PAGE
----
Document Drop : Progress Queens files briefs in FOIA lawsuit against DOJ


The publisher of Progress Queens filed on Tuesday pleadings opposing a motion for summary judgment filed by the U.S. Department of Justice.  The government has sought the dismissal of a Brooklyn federal lawsuit filed by the publisher of Progress Queens in a long-running dispute over the release of government records about the prosecution of activists.  In recent years, many questions have been raised about the selective or vindictive prosecution of activists.

The first Plaintiff brief filed against the government was a dual cross motion for partial summary judgment and in opposition of the government’s motion.  The second Plaintiff brief was in support of a motion for sanctions. 

Documented in both of the briefs were vast examples of bad faith acts, which, Louis Flores, the publisher of Progress Queens, asserted, evidenced the government’s lack of compliance with each of the Freedom of Information Act, or FOIA ; with a law against the interfering with government administration, and with professional rules applicable to attorneys.

The government has until February 12 to file its replies, and the publisher of Progress Queens has until February 26 to file any sur-replies.

The request at the heart of this dispute originated in early 2013 as an informal request for documents and information in respect of the government’s prosecution of Lt. Daniel Choi, the international LGBT civil rights activist, who was discharged from the U.S. armed services under the former discriminatory policy known as, “Don’t Ask, Don’t Tell.”  That informal request matured into a request under FOIA, after the publisher of Progress Queens was instructed to submit a FOIA request to the U.S. Attorney’s Office for the District of Columbia.

The DOJ never released any records over the course of the next two years, and the DOJ never explained its failure to release any records.  During that time, the publisher of Progress Queens was briefly represented by counsel, which filed an appeal with the DOJ of its constructive denial of the FOIA request ; obtained a letter from U.S. Representative Joseph Crowley (D-Queens) addressed to the DOJ, requesting that the DOJ answer the FOIA request ; and launched an activism campaign that included protesting in front of former U.S. Attorney General Eric Holder and producing YouTube videos about the FOIA request.  One such video raised First Amendment implications of the DOJ’s refusal to comply with FOIA.

After the publisher of Progress Queens commenced litigation against the DOJ for the release of records, the DOJ claimed that it could comply with FOIA at its discretion.  During proceedings before Brooklyn federal court, the DOJ has fabricated a narrative that it did not have a copy of the FOIA request, has produced altered documents, has introduced at least one suspect document into evidence, and has made improbable claims that Federal prosecutors, particularly, Assistant U.S. Attorney Angela George from the U.S. Attorney’s Office in Washington, DC, do not posses copies of the United States Attorneys’ Manual.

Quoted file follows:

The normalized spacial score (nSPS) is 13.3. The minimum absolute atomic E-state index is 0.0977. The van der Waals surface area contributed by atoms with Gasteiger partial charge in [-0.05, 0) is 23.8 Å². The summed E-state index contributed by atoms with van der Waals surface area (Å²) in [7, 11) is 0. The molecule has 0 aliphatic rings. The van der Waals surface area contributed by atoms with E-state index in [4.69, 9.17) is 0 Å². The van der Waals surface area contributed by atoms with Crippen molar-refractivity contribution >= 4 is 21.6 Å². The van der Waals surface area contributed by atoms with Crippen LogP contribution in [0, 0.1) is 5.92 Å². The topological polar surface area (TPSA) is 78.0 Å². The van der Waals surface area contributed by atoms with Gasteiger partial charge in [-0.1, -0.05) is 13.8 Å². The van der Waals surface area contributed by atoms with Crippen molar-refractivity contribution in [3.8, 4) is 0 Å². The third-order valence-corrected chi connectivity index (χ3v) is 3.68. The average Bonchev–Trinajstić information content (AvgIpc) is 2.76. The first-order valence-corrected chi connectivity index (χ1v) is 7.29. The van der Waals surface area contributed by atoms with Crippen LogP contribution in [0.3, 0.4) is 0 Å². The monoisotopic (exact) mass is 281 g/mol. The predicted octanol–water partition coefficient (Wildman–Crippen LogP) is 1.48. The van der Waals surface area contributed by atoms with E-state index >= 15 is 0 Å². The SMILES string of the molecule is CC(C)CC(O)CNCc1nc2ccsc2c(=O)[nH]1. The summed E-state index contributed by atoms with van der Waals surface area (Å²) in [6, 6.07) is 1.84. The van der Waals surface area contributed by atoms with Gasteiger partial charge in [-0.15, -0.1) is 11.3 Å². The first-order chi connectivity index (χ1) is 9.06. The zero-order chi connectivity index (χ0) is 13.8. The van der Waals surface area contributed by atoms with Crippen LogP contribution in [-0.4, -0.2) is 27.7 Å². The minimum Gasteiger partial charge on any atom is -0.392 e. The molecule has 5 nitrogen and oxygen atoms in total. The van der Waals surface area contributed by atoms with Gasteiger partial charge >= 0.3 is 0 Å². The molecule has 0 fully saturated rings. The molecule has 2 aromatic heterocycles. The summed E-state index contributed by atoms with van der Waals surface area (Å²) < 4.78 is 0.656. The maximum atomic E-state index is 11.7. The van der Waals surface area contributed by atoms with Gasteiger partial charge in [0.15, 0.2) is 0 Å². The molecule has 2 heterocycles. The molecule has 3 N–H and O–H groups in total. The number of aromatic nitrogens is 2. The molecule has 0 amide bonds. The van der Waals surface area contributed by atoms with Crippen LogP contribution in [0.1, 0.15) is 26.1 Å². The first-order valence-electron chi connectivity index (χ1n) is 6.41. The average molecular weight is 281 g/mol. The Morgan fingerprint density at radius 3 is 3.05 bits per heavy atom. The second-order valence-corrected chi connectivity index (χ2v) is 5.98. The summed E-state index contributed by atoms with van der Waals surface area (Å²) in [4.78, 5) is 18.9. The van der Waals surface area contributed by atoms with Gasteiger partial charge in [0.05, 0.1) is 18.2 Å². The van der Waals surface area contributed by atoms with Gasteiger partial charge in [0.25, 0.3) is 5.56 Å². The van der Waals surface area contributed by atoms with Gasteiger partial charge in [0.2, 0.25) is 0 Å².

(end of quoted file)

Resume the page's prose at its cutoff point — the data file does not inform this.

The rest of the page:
In the DOJ’s pleading, the government claimed that no records exist that are responsive to the FOIA request filed in 2013.  Yet, the government produced some responsive records after the U.S. District Court for New York’s eastern district issued an early order recommending that the DOJ conduct a search for responsive records.  Furthermore, the publisher of Progress Queens demonstrated in the opposition brief that further records likely exist, evidencing the DOJ’s failure to comply with FOIA.  During negotiations for the release of responsive records, the government made a misrepresentation about a component of the DOJ that may have responsive records, triggering the filing of a second FOIA request to compel the DOJ to conduct a complete search for records.

As a consequence of the DOJ’s pattern and practise of violating FOIA with impunity, the publisher of Progress Queens asked the Court to make determinations about the DOJ’s lack of credibility, requesting the imposition of sanctions and penalties, including the appointment of a monitor to bring the DOJ into compliance with FOIA. 

At the close of 2014, POLITICO reported that the top defendant in FOIA lawsuits was the DOJ and its related components.  In 2015, The Associated Press reported that, in respect of FOIA requests, “The government took longer to turn over files when it provided any, said more regularly that it couldn't find documents and refused a record number of times to turn over files quickly that might be especially newsworthy,” adding that “in nearly 1 in 3 cases,” the government’s “initial decisions to withhold or censor records were improper under the law—but only when it was challenged.”

The publisher of Progress Queens is appearing pro se in the lawsuit against the DOJ.  The DOJ is being represented by Assistant U.S. Attorney Rukhsanah Singh, of the U.S. Attorney’s Office for New York’s eastern district.  The discovery phase of the Federal lawsuit was managed by U.S. Magistrate Judge Roanne Mann, and the dispositive motion phase of the Federal lawsuit will be overseen by U.S. District Judge John Gleeson.

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